The state government of Haryana is implementing a special project to encourage micro irrigation and recharge ground water in the state.
The project is being implemented in 36 over-exploited and critical blocks that fall under 13 districts. The total cost estimated for the project is around Rs 435.23 crore.
Various activities by different departments such as agriculture, horticulture, rural development, irrigation and water resources and forest and the Canal Area Development Authority are being implemented under the project.
The subsidies under micro irrigation in these blocks have also been enhanced to 85 per cent and the cap of five hectares of land has been removed.
Besides, a special campaign would be organised to reach out to the small and marginal farmers in the uncovered villages of these 36 blocks.
Areas to be benefited
The identified blocks include Badhra, Behal, Kairu, Loharu and Tosham in Bhiwani district; Tohana in Fatehabad; Farukhnagar, Pataudi, Sohana and Gurgaon in Gurugram, Guhla and Rajaund in Kaithal; Ladwa, Pehwa and Shahabad in Kurukshetra and Karnal.
It also includes Bapoli and Samalkha in Panipat; Rania and Ellenabad in Sirsa and Municipal Corporation of Faridabad and Ballabhgarh in Faridabad, Nangal Chaudhary, Narnaul, Kanina, Ateli and Mahendergarh in Mahendergarh; Khol in Rewari, Palwal, Hassanpur, Hathin and Hodal in Palwal and Jagadhri, Mustafabad, Radour and Sadhura in Yamunanagar.
What is micro irrigation?
It is an irrigation method that involves lower pressure and flow than a traditional sprinkler system.
The low volume irrigation is used in agriculture for row crops, orchards, and vineyards.
It is also used in horticulture in wholesale nurseries, in landscaping for civic, commercial, and private landscapes and gardens, and in the science and practice of restoration ecology and environmental remediation.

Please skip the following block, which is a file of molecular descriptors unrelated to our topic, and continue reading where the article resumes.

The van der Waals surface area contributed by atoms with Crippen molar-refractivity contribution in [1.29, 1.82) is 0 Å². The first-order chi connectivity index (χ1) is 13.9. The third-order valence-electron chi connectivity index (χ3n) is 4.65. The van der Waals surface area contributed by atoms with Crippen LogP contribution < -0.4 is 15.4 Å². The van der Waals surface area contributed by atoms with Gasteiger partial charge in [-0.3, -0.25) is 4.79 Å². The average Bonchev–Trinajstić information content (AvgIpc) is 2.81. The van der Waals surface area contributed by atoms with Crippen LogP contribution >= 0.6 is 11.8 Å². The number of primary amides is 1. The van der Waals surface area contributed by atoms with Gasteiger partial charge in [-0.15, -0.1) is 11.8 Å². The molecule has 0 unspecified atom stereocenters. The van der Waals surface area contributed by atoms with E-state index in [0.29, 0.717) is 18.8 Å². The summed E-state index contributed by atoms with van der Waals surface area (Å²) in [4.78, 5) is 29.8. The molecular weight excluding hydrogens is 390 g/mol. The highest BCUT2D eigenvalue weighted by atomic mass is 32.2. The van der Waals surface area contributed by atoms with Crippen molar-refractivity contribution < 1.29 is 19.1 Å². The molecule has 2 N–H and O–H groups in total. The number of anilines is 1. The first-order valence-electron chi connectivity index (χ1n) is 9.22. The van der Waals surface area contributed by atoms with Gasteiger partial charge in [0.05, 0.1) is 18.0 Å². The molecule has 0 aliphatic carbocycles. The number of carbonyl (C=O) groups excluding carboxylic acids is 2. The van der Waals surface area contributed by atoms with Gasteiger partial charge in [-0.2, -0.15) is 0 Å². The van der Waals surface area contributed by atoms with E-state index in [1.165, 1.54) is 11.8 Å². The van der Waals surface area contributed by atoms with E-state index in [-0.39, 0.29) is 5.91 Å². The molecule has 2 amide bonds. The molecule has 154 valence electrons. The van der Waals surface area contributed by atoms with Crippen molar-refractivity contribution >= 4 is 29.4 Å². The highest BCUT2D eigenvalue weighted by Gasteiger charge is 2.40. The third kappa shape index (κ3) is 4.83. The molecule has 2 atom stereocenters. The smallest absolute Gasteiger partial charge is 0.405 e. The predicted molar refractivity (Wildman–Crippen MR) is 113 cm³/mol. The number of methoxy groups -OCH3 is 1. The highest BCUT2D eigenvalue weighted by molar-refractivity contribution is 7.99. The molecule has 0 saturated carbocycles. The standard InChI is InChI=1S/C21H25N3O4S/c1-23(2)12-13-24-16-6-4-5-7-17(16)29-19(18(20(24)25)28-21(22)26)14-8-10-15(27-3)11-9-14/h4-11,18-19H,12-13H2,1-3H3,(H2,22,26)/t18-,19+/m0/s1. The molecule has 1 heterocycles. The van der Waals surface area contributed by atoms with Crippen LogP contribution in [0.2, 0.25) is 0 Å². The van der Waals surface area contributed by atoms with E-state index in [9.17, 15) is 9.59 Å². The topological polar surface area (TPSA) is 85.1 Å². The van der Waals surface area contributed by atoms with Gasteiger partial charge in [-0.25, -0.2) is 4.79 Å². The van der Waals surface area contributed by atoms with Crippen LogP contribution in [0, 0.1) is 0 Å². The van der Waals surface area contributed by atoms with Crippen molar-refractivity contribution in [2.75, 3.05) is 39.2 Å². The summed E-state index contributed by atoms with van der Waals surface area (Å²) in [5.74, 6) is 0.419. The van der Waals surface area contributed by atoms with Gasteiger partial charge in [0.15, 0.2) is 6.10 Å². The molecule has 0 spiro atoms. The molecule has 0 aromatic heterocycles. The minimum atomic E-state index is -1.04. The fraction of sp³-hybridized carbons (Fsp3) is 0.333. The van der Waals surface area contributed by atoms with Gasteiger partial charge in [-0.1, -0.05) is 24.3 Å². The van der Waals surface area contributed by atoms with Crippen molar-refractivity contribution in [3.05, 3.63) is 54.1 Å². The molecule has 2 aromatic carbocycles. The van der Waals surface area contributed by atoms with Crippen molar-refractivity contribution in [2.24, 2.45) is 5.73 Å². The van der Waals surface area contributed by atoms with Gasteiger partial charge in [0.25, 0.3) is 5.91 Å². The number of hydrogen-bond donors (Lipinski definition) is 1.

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Types of Micro-irrigation
• There are several types of micro-irrigation systems. The components, however, remain the same for most of these types.
• Most systems typically include filters, pipes, valves, and tubing.
• The main difference in the systems lay in the type of emission device that is used to deliver the water to the plants.
• While drip irrigation uses drip emitters that deliver water at very low rates, other systems use integral dripperline or drip tape with the emitters already installed at a predetermined spacing.
• The goal is to distribute water slowly in small volumes and target it to plants' root zones with less runoff or overspray than landscape and garden conventional spray and rotary sprinklers.
• The low volume allows the water to penetrate and be absorbed into slow-percolation soils, such as clay, minimising water runoff.
The low-flow irrigation system is the most viable and in some cases the only choice for remote locations with wells or small storage tank water sources.
The irrigation system especially holds profound significance in today’s time when municipal and agricultural water supplies have become more limited, as a result of increased population demands, droughts and climate change.